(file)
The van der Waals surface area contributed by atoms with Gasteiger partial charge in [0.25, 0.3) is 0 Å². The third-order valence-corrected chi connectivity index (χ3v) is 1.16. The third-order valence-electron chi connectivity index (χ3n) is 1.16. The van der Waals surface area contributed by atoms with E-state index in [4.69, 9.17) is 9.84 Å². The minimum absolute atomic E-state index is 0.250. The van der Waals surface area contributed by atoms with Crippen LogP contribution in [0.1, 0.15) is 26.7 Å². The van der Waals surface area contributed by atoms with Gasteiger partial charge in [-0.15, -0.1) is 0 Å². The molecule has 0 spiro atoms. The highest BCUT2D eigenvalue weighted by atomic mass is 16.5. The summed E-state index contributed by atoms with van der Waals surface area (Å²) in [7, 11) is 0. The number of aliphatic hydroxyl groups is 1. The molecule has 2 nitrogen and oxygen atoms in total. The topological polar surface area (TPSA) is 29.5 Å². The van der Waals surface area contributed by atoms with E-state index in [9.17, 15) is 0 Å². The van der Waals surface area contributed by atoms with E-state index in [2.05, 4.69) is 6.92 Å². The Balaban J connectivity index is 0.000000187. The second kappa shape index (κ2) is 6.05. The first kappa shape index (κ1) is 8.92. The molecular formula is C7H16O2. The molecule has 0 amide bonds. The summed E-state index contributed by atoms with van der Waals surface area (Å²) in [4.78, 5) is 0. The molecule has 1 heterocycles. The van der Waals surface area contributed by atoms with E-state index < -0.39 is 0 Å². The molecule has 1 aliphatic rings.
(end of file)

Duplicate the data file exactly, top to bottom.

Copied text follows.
The van der Waals surface area contributed by atoms with Gasteiger partial charge in [0.25, 0.3) is 0 Å². The third-order valence-corrected chi connectivity index (χ3v) is 1.16. The third-order valence-electron chi connectivity index (χ3n) is 1.16. The van der Waals surface area contributed by atoms with E-state index in [4.69, 9.17) is 9.84 Å². The minimum absolute atomic E-state index is 0.250. The van der Waals surface area contributed by atoms with Crippen LogP contribution in [0.1, 0.15) is 26.7 Å². The van der Waals surface area contributed by atoms with Gasteiger partial charge in [-0.15, -0.1) is 0 Å². The molecule has 0 spiro atoms. The highest BCUT2D eigenvalue weighted by atomic mass is 16.5. The summed E-state index contributed by atoms with van der Waals surface area (Å²) in [7, 11) is 0. The number of aliphatic hydroxyl groups is 1. The molecule has 2 nitrogen and oxygen atoms in total. The topological polar surface area (TPSA) is 29.5 Å². The van der Waals surface area contributed by atoms with E-state index in [9.17, 15) is 0 Å². The van der Waals surface area contributed by atoms with E-state index in [2.05, 4.69) is 6.92 Å². The Balaban J connectivity index is 0.000000187. The second kappa shape index (κ2) is 6.05. The first kappa shape index (κ1) is 8.92. The molecular formula is C7H16O2. The molecule has 0 amide bonds. The summed E-state index contributed by atoms with van der Waals surface area (Å²) in [4.78, 5) is 0. The molecule has 1 heterocycles. The van der Waals surface area contributed by atoms with E-state index < -0.39 is 0 Å². The molecule has 1 aliphatic rings.